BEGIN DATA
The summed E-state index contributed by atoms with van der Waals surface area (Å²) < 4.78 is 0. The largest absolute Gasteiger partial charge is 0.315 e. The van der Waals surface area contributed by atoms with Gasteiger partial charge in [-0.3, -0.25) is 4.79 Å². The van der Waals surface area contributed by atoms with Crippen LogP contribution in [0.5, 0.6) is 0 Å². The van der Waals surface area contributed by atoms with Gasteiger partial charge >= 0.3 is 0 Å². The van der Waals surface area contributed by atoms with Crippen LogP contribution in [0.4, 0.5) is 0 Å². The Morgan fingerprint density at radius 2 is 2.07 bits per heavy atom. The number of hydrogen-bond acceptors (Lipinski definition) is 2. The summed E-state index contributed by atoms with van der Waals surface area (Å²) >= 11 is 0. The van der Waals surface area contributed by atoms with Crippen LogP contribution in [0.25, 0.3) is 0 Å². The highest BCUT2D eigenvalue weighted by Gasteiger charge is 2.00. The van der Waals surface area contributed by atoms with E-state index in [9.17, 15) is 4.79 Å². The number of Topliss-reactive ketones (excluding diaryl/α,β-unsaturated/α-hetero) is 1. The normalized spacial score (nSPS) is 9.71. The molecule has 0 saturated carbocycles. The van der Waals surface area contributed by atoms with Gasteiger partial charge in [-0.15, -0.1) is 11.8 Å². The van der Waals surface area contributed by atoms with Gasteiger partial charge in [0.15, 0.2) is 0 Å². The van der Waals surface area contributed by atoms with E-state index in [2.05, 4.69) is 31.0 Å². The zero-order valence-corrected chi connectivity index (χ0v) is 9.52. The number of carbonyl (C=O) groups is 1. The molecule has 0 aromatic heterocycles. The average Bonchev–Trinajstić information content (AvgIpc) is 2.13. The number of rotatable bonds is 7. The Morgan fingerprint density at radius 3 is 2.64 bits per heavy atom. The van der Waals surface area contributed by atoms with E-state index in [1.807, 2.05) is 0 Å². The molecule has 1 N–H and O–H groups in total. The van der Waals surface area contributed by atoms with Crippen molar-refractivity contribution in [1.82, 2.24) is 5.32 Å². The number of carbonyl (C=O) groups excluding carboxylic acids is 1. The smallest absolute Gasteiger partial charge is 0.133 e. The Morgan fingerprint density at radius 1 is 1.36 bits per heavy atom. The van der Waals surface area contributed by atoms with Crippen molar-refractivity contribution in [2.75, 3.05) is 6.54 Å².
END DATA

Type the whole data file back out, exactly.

The summed E-state index contributed by atoms with van der Waals surface area (Å²) < 4.78 is 0. The largest absolute Gasteiger partial charge is 0.315 e. The van der Waals surface area contributed by atoms with Gasteiger partial charge in [-0.3, -0.25) is 4.79 Å². The van der Waals surface area contributed by atoms with Crippen LogP contribution in [0.5, 0.6) is 0 Å². The van der Waals surface area contributed by atoms with Gasteiger partial charge >= 0.3 is 0 Å². The van der Waals surface area contributed by atoms with Crippen LogP contribution in [0.4, 0.5) is 0 Å². The Morgan fingerprint density at radius 2 is 2.07 bits per heavy atom. The number of hydrogen-bond acceptors (Lipinski definition) is 2. The summed E-state index contributed by atoms with van der Waals surface area (Å²) >= 11 is 0. The van der Waals surface area contributed by atoms with Crippen LogP contribution in [0.25, 0.3) is 0 Å². The highest BCUT2D eigenvalue weighted by Gasteiger charge is 2.00. The van der Waals surface area contributed by atoms with E-state index in [9.17, 15) is 4.79 Å². The number of Topliss-reactive ketones (excluding diaryl/α,β-unsaturated/α-hetero) is 1. The normalized spacial score (nSPS) is 9.71. The molecule has 0 saturated carbocycles. The van der Waals surface area contributed by atoms with Gasteiger partial charge in [-0.15, -0.1) is 11.8 Å². The van der Waals surface area contributed by atoms with Gasteiger partial charge in [0.15, 0.2) is 0 Å². The van der Waals surface area contributed by atoms with E-state index in [2.05, 4.69) is 31.0 Å². The zero-order valence-corrected chi connectivity index (χ0v) is 9.52. The number of carbonyl (C=O) groups is 1. The molecule has 0 aromatic heterocycles. The average Bonchev–Trinajstić information content (AvgIpc) is 2.13. The number of rotatable bonds is 7. The Morgan fingerprint density at radius 3 is 2.64 bits per heavy atom. The van der Waals surface area contributed by atoms with E-state index in [1.807, 2.05) is 0 Å². The molecule has 1 N–H and O–H groups in total. The van der Waals surface area contributed by atoms with Crippen molar-refractivity contribution in [1.82, 2.24) is 5.32 Å². The number of carbonyl (C=O) groups excluding carboxylic acids is 1. The smallest absolute Gasteiger partial charge is 0.133 e. The Morgan fingerprint density at radius 1 is 1.36 bits per heavy atom. The van der Waals surface area contributed by atoms with Crippen molar-refractivity contribution in [2.75, 3.05) is 6.54 Å².